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So the problem is in how many ways $2n$ elements can be paired, my approach was multiply all odd numbers less then $2n$.

$(2n-1)*(2n-3)*...*1$ but my professor claimed it can be done much faster in algorithmic sense, but I don't really see the way to do so. Any hints? Thanks!

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  • $\begingroup$ The number $(2n-1)\cdot (2n-3)\cdots 3\cdot 1$ is known as the "double factorial" of $2n-1$, and written $(2n-1)!!$. But knowing that didn't help me find an answer to your question! $\endgroup$ – David Richerby Jun 30 '16 at 17:15
  • $\begingroup$ Perhaps your professor meant the formula $(2n)!/(2^n n!)$, though I'm not sure why this is faster. $\endgroup$ – Yuval Filmus Jun 30 '16 at 20:25
  • $\begingroup$ Adding to Yuval's answer, it's also equal to $\frac{n!}{2^n}\binom{2n}{n}$, but again that's not particularly better (worse, in fact). $\endgroup$ – Rick Decker Jul 1 '16 at 0:50
  • $\begingroup$ It is better, it changes $m$ subtractions into one bitshift and there is a trick to cut number of multiplications by half. $\endgroup$ – Evil Jul 1 '16 at 4:06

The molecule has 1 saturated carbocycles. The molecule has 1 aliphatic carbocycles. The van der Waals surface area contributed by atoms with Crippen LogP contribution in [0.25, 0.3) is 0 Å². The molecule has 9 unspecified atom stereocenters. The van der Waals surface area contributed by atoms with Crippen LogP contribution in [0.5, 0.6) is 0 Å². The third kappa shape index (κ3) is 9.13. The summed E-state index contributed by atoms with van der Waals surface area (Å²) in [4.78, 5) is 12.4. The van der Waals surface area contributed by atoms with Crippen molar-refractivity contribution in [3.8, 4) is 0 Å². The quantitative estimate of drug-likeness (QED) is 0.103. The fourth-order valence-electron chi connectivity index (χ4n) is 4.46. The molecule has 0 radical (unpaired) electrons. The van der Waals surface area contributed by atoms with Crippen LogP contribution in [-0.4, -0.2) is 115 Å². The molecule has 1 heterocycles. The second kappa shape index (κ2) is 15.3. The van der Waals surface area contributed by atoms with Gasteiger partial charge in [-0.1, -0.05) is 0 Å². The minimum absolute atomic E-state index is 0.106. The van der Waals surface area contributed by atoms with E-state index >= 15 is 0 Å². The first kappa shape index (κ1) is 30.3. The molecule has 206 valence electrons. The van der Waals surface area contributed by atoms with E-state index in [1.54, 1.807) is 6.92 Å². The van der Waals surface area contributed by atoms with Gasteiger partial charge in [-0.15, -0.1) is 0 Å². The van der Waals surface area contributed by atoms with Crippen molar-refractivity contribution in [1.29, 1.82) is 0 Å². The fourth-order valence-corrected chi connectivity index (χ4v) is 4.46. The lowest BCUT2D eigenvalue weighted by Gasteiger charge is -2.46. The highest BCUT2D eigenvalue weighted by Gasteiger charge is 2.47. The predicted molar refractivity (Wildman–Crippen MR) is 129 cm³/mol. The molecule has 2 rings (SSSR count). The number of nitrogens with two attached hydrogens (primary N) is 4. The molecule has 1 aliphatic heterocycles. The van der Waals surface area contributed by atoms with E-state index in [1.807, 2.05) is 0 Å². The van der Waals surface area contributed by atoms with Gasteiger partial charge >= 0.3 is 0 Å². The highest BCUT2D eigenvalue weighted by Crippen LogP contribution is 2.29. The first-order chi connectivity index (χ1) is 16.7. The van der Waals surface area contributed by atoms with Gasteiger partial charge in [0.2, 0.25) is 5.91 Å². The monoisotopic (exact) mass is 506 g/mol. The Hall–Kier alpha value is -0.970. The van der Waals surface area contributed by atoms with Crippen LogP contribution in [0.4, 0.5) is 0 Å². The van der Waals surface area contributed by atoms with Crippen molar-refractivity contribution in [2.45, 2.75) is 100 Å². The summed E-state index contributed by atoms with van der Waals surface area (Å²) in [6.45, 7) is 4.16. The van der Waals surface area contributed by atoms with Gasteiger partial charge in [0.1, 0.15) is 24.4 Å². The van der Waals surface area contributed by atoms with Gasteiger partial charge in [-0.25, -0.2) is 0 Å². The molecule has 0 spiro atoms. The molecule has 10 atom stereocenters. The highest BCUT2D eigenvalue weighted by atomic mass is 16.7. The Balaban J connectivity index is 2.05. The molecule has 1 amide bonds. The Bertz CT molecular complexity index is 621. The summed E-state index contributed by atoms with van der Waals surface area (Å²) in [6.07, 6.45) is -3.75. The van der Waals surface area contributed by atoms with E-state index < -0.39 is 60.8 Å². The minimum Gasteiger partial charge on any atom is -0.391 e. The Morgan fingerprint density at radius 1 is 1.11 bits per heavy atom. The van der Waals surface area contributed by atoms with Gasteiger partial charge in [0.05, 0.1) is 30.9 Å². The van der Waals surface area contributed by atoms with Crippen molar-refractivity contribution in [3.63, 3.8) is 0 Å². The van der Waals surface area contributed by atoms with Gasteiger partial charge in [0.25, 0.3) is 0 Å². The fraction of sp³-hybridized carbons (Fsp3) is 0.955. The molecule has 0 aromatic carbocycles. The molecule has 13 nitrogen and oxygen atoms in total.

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There is one algorithmic improvement if $n$ is large and you want to express this number for example as a decimal or binary number without any rounding errors: Let's say you have $n$ equals one billion. You will do about 500 million multiplications, and if you do this in a straightforward way, you will multiply various numbers from 1 to a bit over 4 billion digits by some small number. Multiplying an $n$ digit number by a small number takes $O(n)$ steps, so your product all in all takes $O(n^2)$ steps.

It's faster if you calculate 250 million products of up to 9 digit numbers giving 250 million 18 digit numbers, then 125 million products of 18 digit numbers giving 36 digit numbers and so on, until finally you multiply two numbers of 2 billion digits each. Multiplying $k$ digit numbers can be done in $O (k \log k)$ instead of $O (k^2)$, and therefore the total work is $O (n \log^2 n)$.

A completely different improvement for large $n$ is to use the Stirling approximation $n! \approx n^n \mathrm{e}^{-n} (2\pi n)^{1/2}$, and substitute that in the formula in Yuval's comment. Obviously that gives an approximation only.

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  • $\begingroup$ This gets a bit confusing because you use $n$ to mean different things even within the same paragraph. ("$n$ is large" seems to refer to the number whose double factorial we wish to compute but they you say "$n$ digit number") $\endgroup$ – David Richerby Jul 1 '16 at 15:12

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